I was recently asked for some basic rules regarding how we can combine two different tenses in one sentence – for example which tenses can or cannot be used together. I’m not aware a comparison of the tenses being readily available in this way; my instinct is that with some ingenuity almost any two tenses could be used within one sentence, depending on contractions, structuring and context. But I thought it would be useful to consider how each tense might be used to combine with the other 12 basic aspects; past, present and future in the simple, continuous, perfect and perfect continuous, starting today with the past simple and past continuous.
To demonstrate the differences I’ve chosen to start with the clause “I walked home.” It is just an action that popped to mind, which provides a simple context without too much detail. With different verbs other ideas would certainly be possible (for example when using abstract verbs). I chose to continue expanding on the single example, rather than mix it up, otherwise this could become very expansive very quickly. (Perhaps it’s a starting point for a wealth of additional material to create a 2nd edition of The English Tenses!)
The past simple can be quite easily connected to all the other tenses, though a little more context may be needed to make some of the details clear. The most tricky situations here are the future perfect and future perfect continuous, which both require additional information to make the future perfect work in the context of a future time.
- I walked home.
- I walked home while it was raining. (+Past Continuous)
- I walked home after my classes had finished. (+Past Perfect)
- I walked home after I had been learning all day. (+Past Perfect Continuous)
- I walked home and I have unpacked my bag. (+Present Perfect)
- I walked home and I have been thinking about it ever since. (+Present Perfect Continuous)
- I walked home and now I am here. (+Present Simple)
- I walked home and now I am watching TV. (+Present Continuous)
- I walked home but I will get the bus next time. (+Future Simple)
- I walked home and I will be staying here all night. (+ Future Simple Continuous)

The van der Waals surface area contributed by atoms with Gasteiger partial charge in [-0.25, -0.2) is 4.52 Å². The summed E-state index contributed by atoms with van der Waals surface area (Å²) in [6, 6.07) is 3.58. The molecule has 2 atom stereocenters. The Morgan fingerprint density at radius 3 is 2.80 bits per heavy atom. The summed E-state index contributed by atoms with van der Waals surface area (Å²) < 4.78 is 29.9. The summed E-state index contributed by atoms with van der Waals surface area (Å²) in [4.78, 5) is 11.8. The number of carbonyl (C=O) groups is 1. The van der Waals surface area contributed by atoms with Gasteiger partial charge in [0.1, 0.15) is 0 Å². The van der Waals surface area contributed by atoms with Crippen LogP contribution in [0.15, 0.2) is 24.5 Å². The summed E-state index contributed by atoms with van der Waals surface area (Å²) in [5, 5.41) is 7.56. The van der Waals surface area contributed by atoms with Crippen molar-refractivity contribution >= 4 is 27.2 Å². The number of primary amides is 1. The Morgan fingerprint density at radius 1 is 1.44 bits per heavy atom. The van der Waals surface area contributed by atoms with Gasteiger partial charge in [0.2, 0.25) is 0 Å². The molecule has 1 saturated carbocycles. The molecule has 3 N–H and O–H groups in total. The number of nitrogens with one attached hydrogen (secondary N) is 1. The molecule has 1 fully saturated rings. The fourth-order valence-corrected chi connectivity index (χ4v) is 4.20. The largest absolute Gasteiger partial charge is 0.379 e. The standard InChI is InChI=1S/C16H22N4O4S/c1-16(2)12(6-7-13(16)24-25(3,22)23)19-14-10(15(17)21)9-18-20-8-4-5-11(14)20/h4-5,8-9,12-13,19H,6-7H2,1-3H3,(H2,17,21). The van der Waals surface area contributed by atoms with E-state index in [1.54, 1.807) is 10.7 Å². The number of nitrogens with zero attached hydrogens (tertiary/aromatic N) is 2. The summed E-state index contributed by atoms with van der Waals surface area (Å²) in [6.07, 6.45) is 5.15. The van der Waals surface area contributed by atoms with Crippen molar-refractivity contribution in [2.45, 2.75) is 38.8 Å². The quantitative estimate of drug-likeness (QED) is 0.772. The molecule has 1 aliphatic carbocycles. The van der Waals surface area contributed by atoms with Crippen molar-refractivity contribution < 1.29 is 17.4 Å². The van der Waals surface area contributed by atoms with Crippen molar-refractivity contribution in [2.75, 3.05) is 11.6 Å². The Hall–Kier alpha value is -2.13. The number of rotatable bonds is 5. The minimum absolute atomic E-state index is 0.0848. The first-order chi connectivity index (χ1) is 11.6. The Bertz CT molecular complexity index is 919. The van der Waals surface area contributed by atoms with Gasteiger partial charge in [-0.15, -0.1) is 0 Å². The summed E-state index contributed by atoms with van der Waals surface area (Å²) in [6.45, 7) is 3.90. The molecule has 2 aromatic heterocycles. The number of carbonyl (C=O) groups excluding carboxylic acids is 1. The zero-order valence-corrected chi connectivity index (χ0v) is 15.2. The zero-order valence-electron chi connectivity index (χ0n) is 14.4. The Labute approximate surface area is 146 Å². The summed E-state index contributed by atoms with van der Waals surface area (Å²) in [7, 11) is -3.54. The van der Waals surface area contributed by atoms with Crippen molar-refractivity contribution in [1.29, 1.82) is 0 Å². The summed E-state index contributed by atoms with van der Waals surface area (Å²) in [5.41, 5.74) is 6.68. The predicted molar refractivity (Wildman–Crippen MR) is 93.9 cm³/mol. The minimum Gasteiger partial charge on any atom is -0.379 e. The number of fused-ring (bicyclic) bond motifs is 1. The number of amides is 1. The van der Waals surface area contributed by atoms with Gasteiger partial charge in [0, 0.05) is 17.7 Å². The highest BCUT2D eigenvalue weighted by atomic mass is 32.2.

- I walked home and I will have walked ten miles this week if I do it again tomorrow. (+ Future Perfect)
- I walked home today and I will have been doing so every day for a month by the end of the week. (+Future Perfect Continuous)
The examples for the past continuous are similar to the past simple combinations, with the key difference being that many of these focus more on the process than a complete past action. Sometimes the reason for using the past continuous will require more information (for example some of these sentences might make more sense with an interrupting action), or in some cases we need to connect the past continuous with a duration to make clear we are referring to a process carried out over a period time, as opposed to a completed action.
With the future tenses, these connections are more complicated: it can be connected in an almost unrelated way (the future simple here is like an interjection) or needs some reference to a past time to make a distinction between the past process and now (otherwise we should use the present perfect continuous).
- I was walking home.
- I was walking home when the accident happened. (+Past Simple)
- I was walking home because I had lost my bus card. (+Past Perfect)
- I was walking home because I had been sitting all day. (+Past Perfect Continuous)
- I was walking home every day but I have decided not to in future. (+Present Perfect)
- I was walking home during the summer and I have been waiting to do it again. (+Present Perfect Continuous)
- I was walking in such terrible conditions that I now need new shoes. (+Present Simple)
- I was walking home and now I am watching TV. (+Present Continuous, contrasting processes)
- I was walking home and I will tell you what I saw. (+Future Simple)
- I was walking home every day earlier this week but I will be driving home tomorrow. (+ Future Simple Continuous)
- I was walking home all last week and I will have walked thirty miles this month if I continue tomorrow. (+ Future Perfect)
- I was walking home all last week and by next week I will have been doing so every other week for year. (+Future Perfect Continuous)
I hope this helps demonstrate some of the ways to combine these tenses – if so, I aim to look at the other tenses in the same way in future!